Commonwealth of Virginia Judicial Ethics Advisory Committee Opinion 01-6
Date Issued: April 27, 2001
Propriety of a Judge's Signing Application for Appointment as a Notary
May a judge ethically sign the statement on an application for appointment as a notary which represents that he or she has examined the application and recommends the applicant for appointment?
Canon 2B of the Canons of Judicial Conduct provides in part that "a judge shall not lend the prestige of judicial office to advance the private interests of the judge or others" and that "a judge shall not testify as a character witness."
The Commentary to the Canon states that "a judge may, based on the judge's personal knowledge, serve as a reference or provide a letter of recommendation." The judge also must make clear that such a recommendation "is personal and not an opinion of the court."
When a judge signs a notary application, he or she does so on an official, but non-personal, basis. Virginia Code §47.1-5(3) expressly lists a judge as one of many public officials authorized to recommend someone for appointment as a notary. Part 4 of the written application issued by the Secretary of the Commonwealth is entitled "Recommendation" and stipulates that the person executing this section "[m]ust be a Judge, Clerk or Deputy Clerk of a Virginia Court; a Commonwealth's Attorney or any of his/her Assistants; the Attorney General or any of his/her Assistants; or a member of the General Assembly." When a judge signs such an application, the statement he or she is endorsing is: "I have examined this Application and recommend the Applicant for appointment as a Notary Public."
While at first blush this may appear to be an official recommendation prohibited by Canon 2B, an examination of the notary application as a whole requires the conclusion that it is not. Part 3 of the application is entitled "Endorsements" and must be executed by two citizens willing to subscribe to the statement, "I, the undersigned, a registered voter of the Commonwealth of Virginia, do hereby declare, to the best of my knowledge, that the Applicant is of sound moral character and is able to read and write the English language." (Emphasis added). Thus, to the extent that the notary application requires a character recommendation, such is the function of Part 3 of the application, not Part 4.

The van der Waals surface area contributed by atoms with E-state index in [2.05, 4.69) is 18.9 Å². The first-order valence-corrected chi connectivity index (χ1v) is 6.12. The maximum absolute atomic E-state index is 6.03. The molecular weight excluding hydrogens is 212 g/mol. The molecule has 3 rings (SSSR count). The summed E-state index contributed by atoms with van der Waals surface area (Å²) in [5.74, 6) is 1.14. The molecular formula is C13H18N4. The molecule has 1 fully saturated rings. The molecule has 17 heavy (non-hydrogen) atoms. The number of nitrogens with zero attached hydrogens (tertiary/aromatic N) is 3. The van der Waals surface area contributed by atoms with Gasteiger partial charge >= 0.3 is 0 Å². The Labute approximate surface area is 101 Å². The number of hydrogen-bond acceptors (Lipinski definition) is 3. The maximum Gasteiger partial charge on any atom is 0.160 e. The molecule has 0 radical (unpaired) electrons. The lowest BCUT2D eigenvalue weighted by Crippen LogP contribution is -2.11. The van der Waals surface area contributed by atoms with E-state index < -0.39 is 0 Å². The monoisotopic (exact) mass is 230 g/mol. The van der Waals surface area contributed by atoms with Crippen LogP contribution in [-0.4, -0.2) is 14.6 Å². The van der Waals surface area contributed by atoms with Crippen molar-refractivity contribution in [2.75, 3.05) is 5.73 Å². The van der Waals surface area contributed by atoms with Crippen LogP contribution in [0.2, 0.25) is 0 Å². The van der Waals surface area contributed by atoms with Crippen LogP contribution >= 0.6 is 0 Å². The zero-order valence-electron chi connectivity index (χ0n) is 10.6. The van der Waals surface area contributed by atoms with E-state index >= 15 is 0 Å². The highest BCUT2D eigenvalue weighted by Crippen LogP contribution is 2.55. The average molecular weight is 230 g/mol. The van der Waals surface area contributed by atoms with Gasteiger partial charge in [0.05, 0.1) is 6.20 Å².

The Committee, therefore, concludes that a judge does not violate Canon 2B by executing Part 4 of a notary application. The application as a whole contains two levels of endorsement: (1) two individuals attest to the moral character of the applicant; and, (2) a public official, who may be a judge, signs merely to certify that the application appears to be in order and that the appointment appears to be appropriate. Although the application form uses the verb "recommends," the judge clearly is not certifying the applicant's good character. Indeed, the judge's action appears to be no more than a ministerial act. This conclusion also is supported by information published on the Secretary of the Commonwealth's Internet website that indicates that, if the applicant is unable to obtain the signature of any of the public officials listed in Part 4 of the application, the applicant can obtain the necessary signature from a clerk or deputy clerk of court simply upon request.
The Committee notes, moreover, that the General Assembly specifically has designated judges to be among the public officials authorized to execute Part 4 of the notary application. The General Assembly thus has made this type of action part of the judicial function. Although this legislative authorization certainly is not conclusive, it is a reasonable inference that the legislature would not authorize judges to perform an act that is patently unethical or which would constitute a violation of the Canons.
Canon 2B, Canons of Judicial Conduct
Code of Virginia, §47.1-5(3)
All opinions shall be advisory only, and no opinion shall be binding on the Judicial Inquiry Review Commission or the Supreme Court in the exercise of its judicial discipline responsibilities. However, the Judicial Inquiry Review Commission and the Supreme Court may in their discretion consider compliance with an advisory opinion by the requesting individual to be evidence of a good faith effort to comply with the Canons of Judicial Conduct provided that compliance with an opinion issued to one judge shall not be considered evidence of good faith of another judge unless the underlying facts are substantially the same. Order of the Supreme Court of Virginia entered January 5, 1999.
This page last modified: April 30, 2001